A love of music and an appreciation of theatrical structure were the key continua in this well-rounded programme. Tommy Khosia brought the welcome ingredient of live music to Lewis & Lloyd’s Innercide, both manually (his sitar playing was a delight) and digitally (including sounds of birdsong and running water); Hopeless Shokunin’s piece was a sentimental tribute to the Icelandic musician, Ólafur Arnalds (the composer’s voice, recorded at a concert, introducing two of the pieces); and Amy Foskett’s own powerful electronic score provided the thumping momentum for The Wolves.
Lewis Cooke and Lloyd Lovell are an engaging pair, two mates having fun (or three, to include Khosia), with a work that played with ideas of emotion and memories (the latter supposedly oozing out, like unseen blood, from a wound in Cooke’s thumb). They brought an energetic dynamism to brief bouts of strong unified movement but some of their conversation was indistinct (it may have been better, spoken downstage) and linkages between the ideas could have been tighter.
James Olivo (Hopeless Shokunin) has an extraordinary movement quality, which was used to great effect in his Tribute to Ólafur. He has that rare integral quality of making distorted, angular and off-kilter movement seem beautiful, fluid and always balanced and as a performer, he exudes a humility that belies this elite talent. Though Olivo’s solo was from the very top drawer, group pieces are always a refreshing antidote to the regular Resolution fare of solos and duets.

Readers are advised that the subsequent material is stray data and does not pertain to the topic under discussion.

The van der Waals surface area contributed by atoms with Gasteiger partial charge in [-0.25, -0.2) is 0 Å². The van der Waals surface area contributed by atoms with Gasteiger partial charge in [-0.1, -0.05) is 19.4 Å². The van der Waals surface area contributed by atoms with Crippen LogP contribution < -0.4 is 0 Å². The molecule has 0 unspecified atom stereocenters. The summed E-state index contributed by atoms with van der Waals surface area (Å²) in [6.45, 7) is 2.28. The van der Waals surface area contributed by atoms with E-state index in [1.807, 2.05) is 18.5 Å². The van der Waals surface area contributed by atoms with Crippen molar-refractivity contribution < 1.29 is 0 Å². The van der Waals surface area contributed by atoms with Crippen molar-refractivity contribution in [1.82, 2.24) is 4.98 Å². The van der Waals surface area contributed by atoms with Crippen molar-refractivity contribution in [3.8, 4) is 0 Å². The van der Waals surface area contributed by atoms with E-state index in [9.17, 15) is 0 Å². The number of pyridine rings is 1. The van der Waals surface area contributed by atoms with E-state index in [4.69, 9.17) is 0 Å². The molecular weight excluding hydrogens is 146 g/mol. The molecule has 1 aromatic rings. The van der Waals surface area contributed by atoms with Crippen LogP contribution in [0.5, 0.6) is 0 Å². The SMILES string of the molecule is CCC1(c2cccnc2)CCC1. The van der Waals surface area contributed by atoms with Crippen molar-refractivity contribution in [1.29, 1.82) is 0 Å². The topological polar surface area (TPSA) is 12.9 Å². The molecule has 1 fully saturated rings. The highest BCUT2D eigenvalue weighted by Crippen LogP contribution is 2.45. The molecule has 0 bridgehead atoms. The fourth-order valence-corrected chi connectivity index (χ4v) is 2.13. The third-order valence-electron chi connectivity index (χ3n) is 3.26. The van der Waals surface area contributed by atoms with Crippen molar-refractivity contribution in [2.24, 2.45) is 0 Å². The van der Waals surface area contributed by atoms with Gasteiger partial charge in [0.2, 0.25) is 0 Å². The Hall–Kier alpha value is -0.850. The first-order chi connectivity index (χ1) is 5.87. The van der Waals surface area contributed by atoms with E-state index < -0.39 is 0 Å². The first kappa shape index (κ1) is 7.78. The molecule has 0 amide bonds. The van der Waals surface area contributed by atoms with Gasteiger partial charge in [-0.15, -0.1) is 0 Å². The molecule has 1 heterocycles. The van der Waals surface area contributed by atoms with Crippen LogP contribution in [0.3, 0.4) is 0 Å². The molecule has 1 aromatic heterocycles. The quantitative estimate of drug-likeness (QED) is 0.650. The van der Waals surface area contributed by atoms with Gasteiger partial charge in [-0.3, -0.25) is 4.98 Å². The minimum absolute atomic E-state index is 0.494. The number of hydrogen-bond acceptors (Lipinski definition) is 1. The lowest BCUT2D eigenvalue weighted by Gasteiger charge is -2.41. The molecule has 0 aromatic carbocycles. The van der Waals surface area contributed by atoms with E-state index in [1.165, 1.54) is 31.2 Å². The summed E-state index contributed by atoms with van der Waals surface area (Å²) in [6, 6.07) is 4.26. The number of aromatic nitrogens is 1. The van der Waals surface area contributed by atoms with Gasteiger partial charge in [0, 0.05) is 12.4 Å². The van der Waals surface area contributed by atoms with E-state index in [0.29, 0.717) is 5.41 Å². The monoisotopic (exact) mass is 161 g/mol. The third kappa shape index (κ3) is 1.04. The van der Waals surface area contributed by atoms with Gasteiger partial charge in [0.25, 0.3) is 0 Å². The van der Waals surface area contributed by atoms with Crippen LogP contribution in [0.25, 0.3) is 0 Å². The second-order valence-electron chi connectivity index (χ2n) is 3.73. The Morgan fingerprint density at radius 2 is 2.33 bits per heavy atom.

The quartet of dancers in The Wolves (including Foskett, herself) performed a danced treatise on growing up in a rural community. They were well co-ordinated and Foskett’s choreography - full of strenuous lifts - was always absorbing. Each of the works had a strong start (the first pair in progress as the audience arrived) and an emphatic, purposeful end, leaving me with that satisfying feeling of wanting more.
Inncercide is as much a trio as a duet if you include the musician who assumes a prominent position on stage, bringing the movement alive with an eclectic mix of electronic beats, a live sitar and even some Beyonce riffs. The effect is of three friends improvising in their lounge, reinforced by the sofa and novelty cushions on stage. They dance as the audience arrive creating a mood that is welcoming and experimental – with a genuine brotherly rapport, the three seemed in a state of euphoria. The attempt at speech added a comical touch but needed to be clearer. Structurally, the artists could have weaved the sections together more coherently.
Solos are infamously hard to choreograph and sometimes harder to watch – this piece was an exception. Shokunin had such dexterity as he effortlessly articulated every muscle, giving his movement a melting quality. Olafur’s soundtrack was the perfect accompaniment as Shokunin’s body replicated every note of the piano and every breath of the music. The simply placed chair on stage was genius; as he sat in it, he became Olafur at his piano. The dancer traversed the journey of an artist - the anxiety, the highs and lows through his subtle body, weaving through the music so that it became visceral in its impact. I would have loved to see more.
Foskett’s quartet captivates the audience through the intense rapport between the dancers, the physically impressive unison sections and dramatic duets. There is a striking moment when the two female dancers rest their heads on each other’s shoulders, forming a kind of conjoined, headless monster. The dancers were both powerful and fluid but the movement was at times overwhelming - there was so much material that it was hard to differentiate between the sequences.